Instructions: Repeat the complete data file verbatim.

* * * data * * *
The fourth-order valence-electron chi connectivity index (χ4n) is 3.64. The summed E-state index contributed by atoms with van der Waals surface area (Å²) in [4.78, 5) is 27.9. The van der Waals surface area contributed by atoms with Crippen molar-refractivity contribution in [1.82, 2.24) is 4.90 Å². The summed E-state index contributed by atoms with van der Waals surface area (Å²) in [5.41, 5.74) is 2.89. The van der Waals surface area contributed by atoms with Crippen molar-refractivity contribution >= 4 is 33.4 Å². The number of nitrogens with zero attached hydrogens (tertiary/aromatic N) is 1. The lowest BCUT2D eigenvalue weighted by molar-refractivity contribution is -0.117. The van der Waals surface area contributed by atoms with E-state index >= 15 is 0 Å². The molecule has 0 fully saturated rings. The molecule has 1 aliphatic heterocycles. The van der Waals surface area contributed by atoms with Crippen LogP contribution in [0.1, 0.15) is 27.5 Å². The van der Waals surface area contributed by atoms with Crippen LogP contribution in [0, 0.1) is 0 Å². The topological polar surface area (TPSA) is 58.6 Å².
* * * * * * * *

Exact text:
The fourth-order valence-electron chi connectivity index (χ4n) is 3.64. The summed E-state index contributed by atoms with van der Waals surface area (Å²) in [4.78, 5) is 27.9. The van der Waals surface area contributed by atoms with Crippen molar-refractivity contribution in [1.82, 2.24) is 4.90 Å². The summed E-state index contributed by atoms with van der Waals surface area (Å²) in [5.41, 5.74) is 2.89. The van der Waals surface area contributed by atoms with Crippen molar-refractivity contribution >= 4 is 33.4 Å². The number of nitrogens with zero attached hydrogens (tertiary/aromatic N) is 1. The lowest BCUT2D eigenvalue weighted by molar-refractivity contribution is -0.117. The van der Waals surface area contributed by atoms with E-state index >= 15 is 0 Å². The molecule has 0 fully saturated rings. The molecule has 1 aliphatic heterocycles. The van der Waals surface area contributed by atoms with Crippen LogP contribution in [0.1, 0.15) is 27.5 Å². The van der Waals surface area contributed by atoms with Crippen LogP contribution in [0, 0.1) is 0 Å². The topological polar surface area (TPSA) is 58.6 Å².